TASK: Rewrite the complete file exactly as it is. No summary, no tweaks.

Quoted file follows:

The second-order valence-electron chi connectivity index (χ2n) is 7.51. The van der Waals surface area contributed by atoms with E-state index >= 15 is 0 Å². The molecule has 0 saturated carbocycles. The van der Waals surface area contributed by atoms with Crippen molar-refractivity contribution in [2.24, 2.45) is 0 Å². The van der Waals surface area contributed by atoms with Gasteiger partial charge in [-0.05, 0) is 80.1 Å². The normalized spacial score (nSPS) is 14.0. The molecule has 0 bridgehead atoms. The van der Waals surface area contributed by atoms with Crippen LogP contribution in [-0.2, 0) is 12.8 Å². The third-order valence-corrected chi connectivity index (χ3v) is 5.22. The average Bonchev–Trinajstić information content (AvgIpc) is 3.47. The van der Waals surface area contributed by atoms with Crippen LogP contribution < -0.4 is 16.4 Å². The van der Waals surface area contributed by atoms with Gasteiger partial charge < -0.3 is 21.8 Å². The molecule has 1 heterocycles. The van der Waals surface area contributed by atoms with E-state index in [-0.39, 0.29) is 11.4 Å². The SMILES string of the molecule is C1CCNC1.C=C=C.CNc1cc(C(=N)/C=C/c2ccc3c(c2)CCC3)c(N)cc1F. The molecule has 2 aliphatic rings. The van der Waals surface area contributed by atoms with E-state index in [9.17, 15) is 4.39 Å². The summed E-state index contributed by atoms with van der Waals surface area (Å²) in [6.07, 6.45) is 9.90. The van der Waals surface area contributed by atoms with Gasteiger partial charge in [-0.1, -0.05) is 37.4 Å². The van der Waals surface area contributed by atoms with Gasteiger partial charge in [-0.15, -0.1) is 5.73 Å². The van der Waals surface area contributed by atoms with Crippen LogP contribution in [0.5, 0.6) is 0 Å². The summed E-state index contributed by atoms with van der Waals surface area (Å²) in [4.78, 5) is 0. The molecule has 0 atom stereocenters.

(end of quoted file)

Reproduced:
The second-order valence-electron chi connectivity index (χ2n) is 7.51. The van der Waals surface area contributed by atoms with E-state index >= 15 is 0 Å². The molecule has 0 saturated carbocycles. The van der Waals surface area contributed by atoms with Crippen molar-refractivity contribution in [2.24, 2.45) is 0 Å². The van der Waals surface area contributed by atoms with Gasteiger partial charge in [-0.05, 0) is 80.1 Å². The normalized spacial score (nSPS) is 14.0. The molecule has 0 bridgehead atoms. The van der Waals surface area contributed by atoms with Crippen LogP contribution in [-0.2, 0) is 12.8 Å². The third-order valence-corrected chi connectivity index (χ3v) is 5.22. The average Bonchev–Trinajstić information content (AvgIpc) is 3.47. The van der Waals surface area contributed by atoms with Crippen LogP contribution < -0.4 is 16.4 Å². The van der Waals surface area contributed by atoms with Gasteiger partial charge < -0.3 is 21.8 Å². The molecule has 1 heterocycles. The van der Waals surface area contributed by atoms with E-state index in [-0.39, 0.29) is 11.4 Å². The SMILES string of the molecule is C1CCNC1.C=C=C.CNc1cc(C(=N)/C=C/c2ccc3c(c2)CCC3)c(N)cc1F. The molecule has 2 aliphatic rings. The van der Waals surface area contributed by atoms with E-state index in [9.17, 15) is 4.39 Å². The summed E-state index contributed by atoms with van der Waals surface area (Å²) in [6.07, 6.45) is 9.90. The van der Waals surface area contributed by atoms with Gasteiger partial charge in [-0.1, -0.05) is 37.4 Å². The van der Waals surface area contributed by atoms with Gasteiger partial charge in [-0.15, -0.1) is 5.73 Å². The van der Waals surface area contributed by atoms with Crippen LogP contribution in [0.5, 0.6) is 0 Å². The summed E-state index contributed by atoms with van der Waals surface area (Å²) in [4.78, 5) is 0. The molecule has 0 atom stereocenters.